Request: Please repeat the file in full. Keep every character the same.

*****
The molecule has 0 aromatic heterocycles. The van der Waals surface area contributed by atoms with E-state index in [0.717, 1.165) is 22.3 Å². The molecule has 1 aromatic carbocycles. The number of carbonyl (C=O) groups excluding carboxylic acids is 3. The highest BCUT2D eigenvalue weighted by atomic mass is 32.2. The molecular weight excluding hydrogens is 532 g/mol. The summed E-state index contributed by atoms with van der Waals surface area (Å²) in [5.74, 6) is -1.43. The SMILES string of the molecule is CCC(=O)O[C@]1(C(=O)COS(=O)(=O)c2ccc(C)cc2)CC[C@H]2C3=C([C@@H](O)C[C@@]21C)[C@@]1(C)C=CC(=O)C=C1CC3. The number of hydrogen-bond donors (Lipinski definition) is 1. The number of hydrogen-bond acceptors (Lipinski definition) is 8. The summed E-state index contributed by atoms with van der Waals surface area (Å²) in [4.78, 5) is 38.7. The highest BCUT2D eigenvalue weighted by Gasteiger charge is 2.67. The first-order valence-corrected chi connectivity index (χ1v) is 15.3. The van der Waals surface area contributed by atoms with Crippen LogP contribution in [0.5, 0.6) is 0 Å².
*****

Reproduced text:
The molecule has 0 aromatic heterocycles. The van der Waals surface area contributed by atoms with E-state index in [0.717, 1.165) is 22.3 Å². The molecule has 1 aromatic carbocycles. The number of carbonyl (C=O) groups excluding carboxylic acids is 3. The highest BCUT2D eigenvalue weighted by atomic mass is 32.2. The molecular weight excluding hydrogens is 532 g/mol. The summed E-state index contributed by atoms with van der Waals surface area (Å²) in [5.74, 6) is -1.43. The SMILES string of the molecule is CCC(=O)O[C@]1(C(=O)COS(=O)(=O)c2ccc(C)cc2)CC[C@H]2C3=C([C@@H](O)C[C@@]21C)[C@@]1(C)C=CC(=O)C=C1CC3. The number of hydrogen-bond donors (Lipinski definition) is 1. The number of hydrogen-bond acceptors (Lipinski definition) is 8. The summed E-state index contributed by atoms with van der Waals surface area (Å²) in [4.78, 5) is 38.7. The highest BCUT2D eigenvalue weighted by Gasteiger charge is 2.67. The first-order valence-corrected chi connectivity index (χ1v) is 15.3. The van der Waals surface area contributed by atoms with Crippen LogP contribution in [0.5, 0.6) is 0 Å².